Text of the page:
Tuesday, October 15, 2013

Repela Tomate

This still life -- in our kitchen in Bridgewater, Massachusetts -- reminded me of the coffee repela (gleaning) we witness in Matagalpa, Nicaragua. As with tomatoes, specialty coffee is harvested when red-ripe. But at the end of the season, it is all harvested, with the ripe fruit (coffee is a fruit) sent on for processing and export, and the rest kept to ripen for home use.
Both photographs relate to climate change. In the case of Matagalpa, I have taken students to the same area almost every year since 2006, and only learned about this "gleaning" practice a few years ago, as the timing of the harvest at a given elevation shifted steadily earlier. Where we once were making the third or four regular pass through a stand of coffee trees, we are now making the fifth, final pass.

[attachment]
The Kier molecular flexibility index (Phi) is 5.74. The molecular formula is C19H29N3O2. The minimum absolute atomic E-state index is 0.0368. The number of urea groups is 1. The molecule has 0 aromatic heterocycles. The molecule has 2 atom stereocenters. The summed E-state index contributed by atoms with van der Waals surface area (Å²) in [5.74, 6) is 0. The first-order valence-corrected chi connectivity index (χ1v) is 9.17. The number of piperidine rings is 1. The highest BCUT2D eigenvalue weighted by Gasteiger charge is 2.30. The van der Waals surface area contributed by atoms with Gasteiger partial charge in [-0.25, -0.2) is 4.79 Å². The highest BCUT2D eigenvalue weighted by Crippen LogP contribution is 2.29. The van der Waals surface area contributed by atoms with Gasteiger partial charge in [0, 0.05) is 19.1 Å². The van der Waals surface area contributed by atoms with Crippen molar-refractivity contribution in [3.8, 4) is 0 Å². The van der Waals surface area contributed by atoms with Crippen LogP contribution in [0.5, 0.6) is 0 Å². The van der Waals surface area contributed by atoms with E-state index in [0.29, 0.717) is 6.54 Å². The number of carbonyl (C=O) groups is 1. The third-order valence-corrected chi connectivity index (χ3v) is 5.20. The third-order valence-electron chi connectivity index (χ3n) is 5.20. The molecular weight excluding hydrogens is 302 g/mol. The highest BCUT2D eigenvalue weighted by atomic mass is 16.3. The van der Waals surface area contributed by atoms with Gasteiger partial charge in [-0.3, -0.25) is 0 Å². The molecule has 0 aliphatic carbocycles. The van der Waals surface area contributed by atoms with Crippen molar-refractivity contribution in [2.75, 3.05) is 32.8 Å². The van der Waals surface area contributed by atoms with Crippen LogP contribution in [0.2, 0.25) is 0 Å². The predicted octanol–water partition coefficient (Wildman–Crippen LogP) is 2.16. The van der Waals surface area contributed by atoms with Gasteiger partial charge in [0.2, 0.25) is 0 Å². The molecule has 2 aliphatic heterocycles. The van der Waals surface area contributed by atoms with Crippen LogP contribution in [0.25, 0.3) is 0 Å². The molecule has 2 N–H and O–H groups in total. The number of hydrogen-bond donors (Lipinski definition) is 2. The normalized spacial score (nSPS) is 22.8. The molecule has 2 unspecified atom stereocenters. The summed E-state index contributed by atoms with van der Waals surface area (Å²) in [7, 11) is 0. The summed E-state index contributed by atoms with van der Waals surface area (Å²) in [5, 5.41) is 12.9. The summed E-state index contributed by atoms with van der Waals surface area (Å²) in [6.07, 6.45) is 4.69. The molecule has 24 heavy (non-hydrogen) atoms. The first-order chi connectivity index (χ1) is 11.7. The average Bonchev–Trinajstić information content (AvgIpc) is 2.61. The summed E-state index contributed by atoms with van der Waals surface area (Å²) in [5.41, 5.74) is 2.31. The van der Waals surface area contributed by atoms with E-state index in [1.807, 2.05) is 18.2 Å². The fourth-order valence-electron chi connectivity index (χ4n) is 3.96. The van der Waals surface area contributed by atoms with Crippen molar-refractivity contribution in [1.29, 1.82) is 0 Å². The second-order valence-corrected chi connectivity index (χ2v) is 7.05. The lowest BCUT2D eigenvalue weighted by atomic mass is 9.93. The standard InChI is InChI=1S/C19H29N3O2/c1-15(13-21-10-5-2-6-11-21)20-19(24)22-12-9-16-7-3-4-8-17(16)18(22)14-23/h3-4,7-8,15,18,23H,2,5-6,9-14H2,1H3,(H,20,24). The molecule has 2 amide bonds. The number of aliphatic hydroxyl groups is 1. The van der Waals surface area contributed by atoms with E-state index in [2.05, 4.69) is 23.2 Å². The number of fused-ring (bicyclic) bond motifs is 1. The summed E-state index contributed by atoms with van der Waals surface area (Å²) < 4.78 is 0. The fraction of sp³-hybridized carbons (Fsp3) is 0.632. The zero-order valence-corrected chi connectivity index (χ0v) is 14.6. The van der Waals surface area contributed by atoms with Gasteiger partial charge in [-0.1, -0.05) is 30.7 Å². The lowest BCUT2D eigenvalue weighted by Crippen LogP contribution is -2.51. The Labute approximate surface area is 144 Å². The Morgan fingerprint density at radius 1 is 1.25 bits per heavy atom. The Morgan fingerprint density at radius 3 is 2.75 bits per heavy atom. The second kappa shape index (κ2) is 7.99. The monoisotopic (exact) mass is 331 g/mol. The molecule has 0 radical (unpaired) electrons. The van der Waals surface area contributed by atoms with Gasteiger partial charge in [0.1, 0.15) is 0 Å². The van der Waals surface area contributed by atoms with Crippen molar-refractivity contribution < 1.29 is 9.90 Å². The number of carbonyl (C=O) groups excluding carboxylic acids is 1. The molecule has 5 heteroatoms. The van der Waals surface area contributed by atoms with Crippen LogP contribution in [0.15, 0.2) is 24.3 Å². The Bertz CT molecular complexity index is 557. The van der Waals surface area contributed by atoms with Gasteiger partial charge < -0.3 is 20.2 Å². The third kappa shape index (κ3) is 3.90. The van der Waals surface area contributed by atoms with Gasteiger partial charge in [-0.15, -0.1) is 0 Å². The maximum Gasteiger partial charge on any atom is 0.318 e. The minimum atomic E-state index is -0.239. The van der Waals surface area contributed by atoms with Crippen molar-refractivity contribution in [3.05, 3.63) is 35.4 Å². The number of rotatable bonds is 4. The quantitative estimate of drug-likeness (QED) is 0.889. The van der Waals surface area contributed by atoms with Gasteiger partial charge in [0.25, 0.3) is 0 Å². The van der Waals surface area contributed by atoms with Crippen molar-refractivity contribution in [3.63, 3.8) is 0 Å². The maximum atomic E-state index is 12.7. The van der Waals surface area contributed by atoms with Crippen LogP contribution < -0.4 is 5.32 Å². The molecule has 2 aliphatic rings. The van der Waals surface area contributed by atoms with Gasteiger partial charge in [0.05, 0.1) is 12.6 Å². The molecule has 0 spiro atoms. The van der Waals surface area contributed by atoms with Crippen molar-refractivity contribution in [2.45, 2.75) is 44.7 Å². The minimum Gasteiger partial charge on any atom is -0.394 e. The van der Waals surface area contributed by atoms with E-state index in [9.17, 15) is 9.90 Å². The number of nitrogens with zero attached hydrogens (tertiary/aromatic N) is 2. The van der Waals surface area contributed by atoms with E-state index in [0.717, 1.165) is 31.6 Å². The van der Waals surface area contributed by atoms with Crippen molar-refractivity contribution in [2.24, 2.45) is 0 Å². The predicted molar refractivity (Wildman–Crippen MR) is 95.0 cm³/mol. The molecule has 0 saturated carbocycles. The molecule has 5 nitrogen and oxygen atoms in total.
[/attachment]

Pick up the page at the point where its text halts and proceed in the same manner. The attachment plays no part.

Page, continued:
As for the tomatoes at home, Pam planted the tomatoes in the summer, as she always does, starting with seedlings on our sunny porch. But odd timing of wet, dry, cool, and hot periods resulted in very low yields, with the bulk of the crop growing very late in the season, when there was not enough sunlight to ripen them. She harvested these mostly green tomatoes when it became clear that no more ripening would occur, but frost very well might.

We will bag-ripen some of these, but stay tuned to Nueva Receta for news of some fried green creations!

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